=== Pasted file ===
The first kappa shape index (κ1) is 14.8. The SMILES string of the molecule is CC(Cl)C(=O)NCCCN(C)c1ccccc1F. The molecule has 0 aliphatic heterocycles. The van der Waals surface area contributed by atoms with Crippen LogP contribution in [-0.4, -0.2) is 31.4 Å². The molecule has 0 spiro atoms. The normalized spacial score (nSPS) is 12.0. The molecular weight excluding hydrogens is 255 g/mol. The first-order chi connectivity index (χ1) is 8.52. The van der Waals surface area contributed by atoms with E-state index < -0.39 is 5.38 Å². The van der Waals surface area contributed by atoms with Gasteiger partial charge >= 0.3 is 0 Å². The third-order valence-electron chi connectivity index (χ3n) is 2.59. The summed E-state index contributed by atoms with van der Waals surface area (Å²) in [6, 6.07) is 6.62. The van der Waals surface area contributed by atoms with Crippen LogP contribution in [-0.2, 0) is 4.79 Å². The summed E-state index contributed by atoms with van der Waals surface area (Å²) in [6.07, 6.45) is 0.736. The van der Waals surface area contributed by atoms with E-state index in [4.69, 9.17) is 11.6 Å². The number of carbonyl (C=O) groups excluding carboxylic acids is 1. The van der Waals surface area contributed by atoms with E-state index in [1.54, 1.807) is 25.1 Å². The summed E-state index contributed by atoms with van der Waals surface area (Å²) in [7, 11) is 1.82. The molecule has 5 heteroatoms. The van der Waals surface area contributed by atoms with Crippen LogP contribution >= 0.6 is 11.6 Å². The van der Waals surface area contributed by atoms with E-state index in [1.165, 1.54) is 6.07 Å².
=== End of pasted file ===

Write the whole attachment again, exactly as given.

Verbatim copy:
The first kappa shape index (κ1) is 14.8. The SMILES string of the molecule is CC(Cl)C(=O)NCCCN(C)c1ccccc1F. The molecule has 0 aliphatic heterocycles. The van der Waals surface area contributed by atoms with Crippen LogP contribution in [-0.4, -0.2) is 31.4 Å². The molecule has 0 spiro atoms. The normalized spacial score (nSPS) is 12.0. The molecular weight excluding hydrogens is 255 g/mol. The first-order chi connectivity index (χ1) is 8.52. The van der Waals surface area contributed by atoms with E-state index < -0.39 is 5.38 Å². The van der Waals surface area contributed by atoms with Gasteiger partial charge >= 0.3 is 0 Å². The third-order valence-electron chi connectivity index (χ3n) is 2.59. The summed E-state index contributed by atoms with van der Waals surface area (Å²) in [6, 6.07) is 6.62. The van der Waals surface area contributed by atoms with Crippen LogP contribution in [-0.2, 0) is 4.79 Å². The summed E-state index contributed by atoms with van der Waals surface area (Å²) in [6.07, 6.45) is 0.736. The van der Waals surface area contributed by atoms with E-state index in [4.69, 9.17) is 11.6 Å². The number of carbonyl (C=O) groups excluding carboxylic acids is 1. The van der Waals surface area contributed by atoms with E-state index in [1.54, 1.807) is 25.1 Å². The summed E-state index contributed by atoms with van der Waals surface area (Å²) in [7, 11) is 1.82. The molecule has 5 heteroatoms. The van der Waals surface area contributed by atoms with Crippen LogP contribution >= 0.6 is 11.6 Å². The van der Waals surface area contributed by atoms with E-state index in [1.165, 1.54) is 6.07 Å².